Often people construct views that have side, effects, for example:
def remove_comment(request, comment_pk): Comment.objects.filter( comment_id=comment_pk ).delete() # …
Because this violates the HTTP standard. In the section safe methods of the HTTP specifications [w3.org] it specifies that:
In particular, the convention has been established that the GET and HEAD methods SHOULD NOT have the significance of taking an action other than retrieval. These methods ought to be considered “safe”.
A GET request should thus not create, update, or delete entities.
This is important because other actors on the internet assume that a GET request is safe. For example if a browser will not give a warning if you refresh the browser with an additional GET request, whereas most browsers will do that for a POST request.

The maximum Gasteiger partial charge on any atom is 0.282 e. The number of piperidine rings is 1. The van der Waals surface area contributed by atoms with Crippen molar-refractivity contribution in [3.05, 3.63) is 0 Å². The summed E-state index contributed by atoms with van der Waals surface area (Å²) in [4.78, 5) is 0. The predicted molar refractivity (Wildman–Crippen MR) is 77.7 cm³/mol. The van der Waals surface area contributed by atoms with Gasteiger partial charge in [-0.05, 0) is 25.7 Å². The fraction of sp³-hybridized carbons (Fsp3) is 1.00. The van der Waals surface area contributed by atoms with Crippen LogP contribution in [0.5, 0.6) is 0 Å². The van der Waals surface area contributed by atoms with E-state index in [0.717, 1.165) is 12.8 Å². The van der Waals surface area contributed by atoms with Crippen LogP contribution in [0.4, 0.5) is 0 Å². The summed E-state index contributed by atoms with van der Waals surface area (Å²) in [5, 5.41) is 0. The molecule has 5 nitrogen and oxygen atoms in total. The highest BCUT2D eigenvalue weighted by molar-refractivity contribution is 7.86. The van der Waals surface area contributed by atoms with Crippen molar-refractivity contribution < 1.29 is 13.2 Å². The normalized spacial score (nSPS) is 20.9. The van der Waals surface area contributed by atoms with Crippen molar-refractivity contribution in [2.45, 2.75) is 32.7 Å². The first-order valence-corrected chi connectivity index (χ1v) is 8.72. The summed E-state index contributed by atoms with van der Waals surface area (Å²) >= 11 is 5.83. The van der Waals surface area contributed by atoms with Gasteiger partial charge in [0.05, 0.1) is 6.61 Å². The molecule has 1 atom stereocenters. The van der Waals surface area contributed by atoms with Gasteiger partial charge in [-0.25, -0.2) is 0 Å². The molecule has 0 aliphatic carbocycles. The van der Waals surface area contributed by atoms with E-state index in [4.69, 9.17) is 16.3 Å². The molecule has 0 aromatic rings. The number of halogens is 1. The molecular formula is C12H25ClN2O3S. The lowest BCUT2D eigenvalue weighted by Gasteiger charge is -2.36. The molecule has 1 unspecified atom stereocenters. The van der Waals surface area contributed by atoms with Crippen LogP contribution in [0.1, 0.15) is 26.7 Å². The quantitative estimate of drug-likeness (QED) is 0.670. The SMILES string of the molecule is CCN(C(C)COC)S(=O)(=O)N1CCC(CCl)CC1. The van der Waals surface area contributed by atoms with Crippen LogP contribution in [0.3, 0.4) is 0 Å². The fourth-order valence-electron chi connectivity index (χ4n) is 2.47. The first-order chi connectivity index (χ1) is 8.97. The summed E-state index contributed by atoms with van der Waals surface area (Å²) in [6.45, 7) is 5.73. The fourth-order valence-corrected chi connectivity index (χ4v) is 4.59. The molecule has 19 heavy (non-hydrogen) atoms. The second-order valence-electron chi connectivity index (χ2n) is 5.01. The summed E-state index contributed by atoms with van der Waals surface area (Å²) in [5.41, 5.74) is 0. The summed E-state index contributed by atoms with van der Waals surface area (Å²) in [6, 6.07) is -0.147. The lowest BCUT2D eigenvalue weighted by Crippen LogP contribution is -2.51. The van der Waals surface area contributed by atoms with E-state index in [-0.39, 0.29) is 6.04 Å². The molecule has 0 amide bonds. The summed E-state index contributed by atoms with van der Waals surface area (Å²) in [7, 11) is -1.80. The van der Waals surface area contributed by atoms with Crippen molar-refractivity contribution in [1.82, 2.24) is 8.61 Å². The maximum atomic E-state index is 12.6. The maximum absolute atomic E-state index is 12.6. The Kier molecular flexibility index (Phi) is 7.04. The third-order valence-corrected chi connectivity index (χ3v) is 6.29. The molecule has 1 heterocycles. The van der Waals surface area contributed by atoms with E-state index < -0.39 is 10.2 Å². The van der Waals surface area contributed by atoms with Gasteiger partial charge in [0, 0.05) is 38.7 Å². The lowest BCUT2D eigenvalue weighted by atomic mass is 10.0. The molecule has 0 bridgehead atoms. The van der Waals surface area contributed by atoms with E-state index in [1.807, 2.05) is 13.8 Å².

Search engines have web crawlers that look for URLs on pages, and will make GET requests to these pages to analyze the page that is returned and look for more URLs. This thus means that a GET request of such crawler might accidentally create, remove and update entities.
Django also does not offer security mechanisms like a CSRF-token for GET requests. This thus makes cross-site request forgery (CSRF) [wiki] easier.
One should use POST, PUT, PATCH, or DELETE requests to update entities. These are the HTTP methods designed for this. One can use for example the
@require_http_methods decorator [Django-doc] to restrict a view to certain HTTP methods. For a POST request, we can make use of the
@require_POST decorator [Django-doc]. This will return a HTTP 405 “Method Not Allowed” response [wiki] to warn the client that this request was not allowed:
from django.views.decorators.http import require_POST @require_POST def remove_comment(request, comment_pk): Comment.objects.filter( comment_id=comment_pk ).delete() # …
The HTML page should thus use a mini
<form> to produce the POST request, or an AJAX call.